Publisher apologizes after fans spot signs of AI generation in contract artist's Duke Nukem promo illustration

Duke Nukem AI-generated promo image
(Image credit: Blaze Entertainment)

Earlier this week Blaze Entertainment announced a new Duke Nukem collection for its Evercade retro handheld, which will include remasters of the first two Duke Nukem games—back when he was still a blocky sidescrolling man. With all due respect to the Duke, it wasn't really a big deal as game announcements go, but it became one when people figured out, in very short order, that Blaze had used AI generated art in promotional images for the bundle.

At first blush, the image looks innocuous enough: It's Duke Nukem, standing on some big dead thing, guns in hand, blasting away at stuff off-screen. But as Kotaku pointed out, there are several red flags: I think some of it is overstated (the legs look fine to me, it's a pretty typical superhero-style pose) but the guns (the literal guns, not Duke's biceps) are noticeably out of perspective, and there's no doubt that the trigger finger on his right hand just ain't right.

(Image credit: Blaze Entertainment)

Any doubts about whether the image was AI generated seemed to be put to rest when Blaze took the images down and issued an official apology.

"An artist was commissioned to produce a lead image for the new Duke Nukem 1+2 Remastered game developed by Blaze Entertainment," Blaze CEO Andrew Byatt said. "It is abundantly clear from the response on social media that the work on this commission has fallen below the expectation and standards demanded by fans due to the artists’ use of AI in the process.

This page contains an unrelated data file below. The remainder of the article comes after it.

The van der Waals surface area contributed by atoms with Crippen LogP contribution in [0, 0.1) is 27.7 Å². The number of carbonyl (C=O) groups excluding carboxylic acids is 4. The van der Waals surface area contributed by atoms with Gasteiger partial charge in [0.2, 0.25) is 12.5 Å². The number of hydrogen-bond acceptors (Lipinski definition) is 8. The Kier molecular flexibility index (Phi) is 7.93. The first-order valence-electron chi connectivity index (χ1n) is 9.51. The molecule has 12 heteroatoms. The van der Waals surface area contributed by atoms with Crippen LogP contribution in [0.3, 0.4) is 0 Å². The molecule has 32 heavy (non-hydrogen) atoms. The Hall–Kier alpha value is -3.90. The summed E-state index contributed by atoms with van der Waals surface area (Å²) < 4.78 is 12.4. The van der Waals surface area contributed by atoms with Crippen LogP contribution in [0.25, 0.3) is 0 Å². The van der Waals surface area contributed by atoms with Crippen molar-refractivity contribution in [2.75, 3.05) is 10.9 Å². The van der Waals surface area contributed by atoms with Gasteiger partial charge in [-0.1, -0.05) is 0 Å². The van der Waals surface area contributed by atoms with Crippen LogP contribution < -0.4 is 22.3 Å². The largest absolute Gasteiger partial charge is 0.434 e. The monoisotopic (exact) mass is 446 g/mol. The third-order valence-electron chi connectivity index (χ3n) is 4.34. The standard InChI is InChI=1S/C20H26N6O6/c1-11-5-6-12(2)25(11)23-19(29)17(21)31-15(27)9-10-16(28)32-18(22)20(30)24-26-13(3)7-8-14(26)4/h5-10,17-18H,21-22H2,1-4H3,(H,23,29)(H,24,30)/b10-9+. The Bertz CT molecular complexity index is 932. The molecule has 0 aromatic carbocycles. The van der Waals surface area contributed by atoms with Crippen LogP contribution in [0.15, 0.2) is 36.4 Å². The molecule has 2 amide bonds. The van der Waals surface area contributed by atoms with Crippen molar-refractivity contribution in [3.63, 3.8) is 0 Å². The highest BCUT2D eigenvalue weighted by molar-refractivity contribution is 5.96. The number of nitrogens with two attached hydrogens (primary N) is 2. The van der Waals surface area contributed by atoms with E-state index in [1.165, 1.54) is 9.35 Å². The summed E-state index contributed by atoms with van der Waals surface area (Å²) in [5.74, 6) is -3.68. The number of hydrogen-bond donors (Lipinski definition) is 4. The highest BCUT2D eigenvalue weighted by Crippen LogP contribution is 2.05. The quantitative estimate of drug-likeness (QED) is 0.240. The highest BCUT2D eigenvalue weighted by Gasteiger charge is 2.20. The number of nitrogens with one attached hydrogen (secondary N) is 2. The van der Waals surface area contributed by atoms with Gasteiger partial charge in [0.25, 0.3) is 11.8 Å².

"We are immediately removing the art where possible to do so and will be announcing a replacement commission in due course that better meets the high standard expected. We would like to apologise to you, all of the fans, who have felt passionately about this enough and please be assured are working to remedy this. We also would like to thank everyone who's worked on the project to date for their input."

Blaze had initially defended the piece and artist Oskar Manuel, who describes himself as a "professional hybrid concept artist," but changed direction when followers on Twitter pointed out other examples of Manuel's work that was also clearly AI generated.

The reaction to Blaze's turnaround is widely positive, although a few reply tweets questioned the uproar and the need for a new image, saying AI is simply another tool for artists to take advantage of: One user, Retrowertyk, tweeted that complaining about the use of AI in art is "like expecting the artist to paint on canvas instead of using Photoshop." 

It's a fair point on a complex topic, but nuance is difficult to achieve in the heated, abbreviated forum of social media. And as we saw in the ugly reaction to the AI-envisioned Shodan in May, there's little patience for its use in any capacity. Manuel hasn't yet commented publicly on the controversy—I've reached out for more information and will update if I receive a reply.

Andy Chalk

Andy has been gaming on PCs from the very beginning, starting as a youngster with text adventures and primitive action games on a cassette-based TRS80. From there he graduated to the glory days of Sierra Online adventures and Microprose sims, ran a local BBS, learned how to build PCs, and developed a longstanding love of RPGs, immersive sims, and shooters. He began writing videogame news in 2007 for The Escapist and somehow managed to avoid getting fired until 2014, when he joined the storied ranks of PC Gamer. He covers all aspects of the industry, from new game announcements and patch notes to legal disputes, Twitch beefs, esports, and Henry Cavill. Lots of Henry Cavill.